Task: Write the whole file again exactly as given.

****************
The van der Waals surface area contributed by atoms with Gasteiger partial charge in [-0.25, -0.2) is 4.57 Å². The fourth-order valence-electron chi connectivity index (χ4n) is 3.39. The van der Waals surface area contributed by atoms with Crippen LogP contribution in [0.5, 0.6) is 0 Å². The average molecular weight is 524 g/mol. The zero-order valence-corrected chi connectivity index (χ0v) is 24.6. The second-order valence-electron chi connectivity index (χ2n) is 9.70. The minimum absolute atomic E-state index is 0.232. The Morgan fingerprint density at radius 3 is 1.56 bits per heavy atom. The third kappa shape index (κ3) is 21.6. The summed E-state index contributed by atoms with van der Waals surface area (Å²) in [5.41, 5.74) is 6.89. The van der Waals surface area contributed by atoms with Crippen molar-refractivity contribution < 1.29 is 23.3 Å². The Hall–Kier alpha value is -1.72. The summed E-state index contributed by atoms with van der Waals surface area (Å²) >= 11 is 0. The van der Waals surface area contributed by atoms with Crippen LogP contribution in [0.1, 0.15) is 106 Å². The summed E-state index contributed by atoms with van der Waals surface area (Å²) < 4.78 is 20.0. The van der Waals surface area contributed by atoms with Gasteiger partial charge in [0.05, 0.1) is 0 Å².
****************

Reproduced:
The van der Waals surface area contributed by atoms with Gasteiger partial charge in [-0.25, -0.2) is 4.57 Å². The fourth-order valence-electron chi connectivity index (χ4n) is 3.39. The van der Waals surface area contributed by atoms with Crippen LogP contribution in [0.5, 0.6) is 0 Å². The average molecular weight is 524 g/mol. The zero-order valence-corrected chi connectivity index (χ0v) is 24.6. The second-order valence-electron chi connectivity index (χ2n) is 9.70. The minimum absolute atomic E-state index is 0.232. The Morgan fingerprint density at radius 3 is 1.56 bits per heavy atom. The third kappa shape index (κ3) is 21.6. The summed E-state index contributed by atoms with van der Waals surface area (Å²) in [5.41, 5.74) is 6.89. The van der Waals surface area contributed by atoms with Crippen molar-refractivity contribution < 1.29 is 23.3 Å². The Hall–Kier alpha value is -1.72. The summed E-state index contributed by atoms with van der Waals surface area (Å²) >= 11 is 0. The van der Waals surface area contributed by atoms with Crippen LogP contribution in [0.1, 0.15) is 106 Å². The summed E-state index contributed by atoms with van der Waals surface area (Å²) < 4.78 is 20.0. The van der Waals surface area contributed by atoms with Gasteiger partial charge in [0.05, 0.1) is 0 Å².